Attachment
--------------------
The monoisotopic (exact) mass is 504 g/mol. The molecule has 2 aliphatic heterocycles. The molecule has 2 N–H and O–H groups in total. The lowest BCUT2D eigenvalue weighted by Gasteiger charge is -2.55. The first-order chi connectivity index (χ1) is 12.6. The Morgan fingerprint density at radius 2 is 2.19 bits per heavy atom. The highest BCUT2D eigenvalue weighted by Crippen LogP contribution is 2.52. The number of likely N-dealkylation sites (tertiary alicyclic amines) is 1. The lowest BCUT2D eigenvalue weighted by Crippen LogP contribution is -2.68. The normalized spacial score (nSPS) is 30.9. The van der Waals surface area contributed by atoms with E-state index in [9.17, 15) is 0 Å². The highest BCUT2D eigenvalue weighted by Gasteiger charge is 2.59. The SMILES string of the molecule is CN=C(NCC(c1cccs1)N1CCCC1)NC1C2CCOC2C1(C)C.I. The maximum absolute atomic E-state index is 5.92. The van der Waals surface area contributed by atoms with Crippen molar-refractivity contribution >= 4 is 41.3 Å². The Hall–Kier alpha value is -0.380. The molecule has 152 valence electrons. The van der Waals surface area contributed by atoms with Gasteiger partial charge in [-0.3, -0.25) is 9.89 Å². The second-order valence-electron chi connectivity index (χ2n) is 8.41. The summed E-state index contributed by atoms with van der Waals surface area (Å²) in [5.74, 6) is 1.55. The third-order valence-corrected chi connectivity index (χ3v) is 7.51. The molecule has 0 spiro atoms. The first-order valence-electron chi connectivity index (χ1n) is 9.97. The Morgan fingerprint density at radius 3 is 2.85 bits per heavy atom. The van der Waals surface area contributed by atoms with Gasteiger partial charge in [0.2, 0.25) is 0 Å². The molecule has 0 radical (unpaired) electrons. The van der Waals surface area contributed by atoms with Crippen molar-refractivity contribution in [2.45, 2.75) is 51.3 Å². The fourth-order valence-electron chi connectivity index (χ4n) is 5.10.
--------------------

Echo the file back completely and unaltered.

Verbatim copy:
The monoisotopic (exact) mass is 504 g/mol. The molecule has 2 aliphatic heterocycles. The molecule has 2 N–H and O–H groups in total. The lowest BCUT2D eigenvalue weighted by Gasteiger charge is -2.55. The first-order chi connectivity index (χ1) is 12.6. The Morgan fingerprint density at radius 2 is 2.19 bits per heavy atom. The highest BCUT2D eigenvalue weighted by Crippen LogP contribution is 2.52. The number of likely N-dealkylation sites (tertiary alicyclic amines) is 1. The lowest BCUT2D eigenvalue weighted by Crippen LogP contribution is -2.68. The normalized spacial score (nSPS) is 30.9. The van der Waals surface area contributed by atoms with E-state index in [9.17, 15) is 0 Å². The highest BCUT2D eigenvalue weighted by Gasteiger charge is 2.59. The SMILES string of the molecule is CN=C(NCC(c1cccs1)N1CCCC1)NC1C2CCOC2C1(C)C.I. The maximum absolute atomic E-state index is 5.92. The van der Waals surface area contributed by atoms with Crippen molar-refractivity contribution >= 4 is 41.3 Å². The Hall–Kier alpha value is -0.380. The molecule has 152 valence electrons. The van der Waals surface area contributed by atoms with Gasteiger partial charge in [-0.3, -0.25) is 9.89 Å². The second-order valence-electron chi connectivity index (χ2n) is 8.41. The summed E-state index contributed by atoms with van der Waals surface area (Å²) in [5.74, 6) is 1.55. The third-order valence-corrected chi connectivity index (χ3v) is 7.51. The molecule has 0 spiro atoms. The first-order valence-electron chi connectivity index (χ1n) is 9.97. The Morgan fingerprint density at radius 3 is 2.85 bits per heavy atom. The van der Waals surface area contributed by atoms with Gasteiger partial charge in [0.2, 0.25) is 0 Å². The molecule has 0 radical (unpaired) electrons. The van der Waals surface area contributed by atoms with Crippen molar-refractivity contribution in [2.45, 2.75) is 51.3 Å². The fourth-order valence-electron chi connectivity index (χ4n) is 5.10.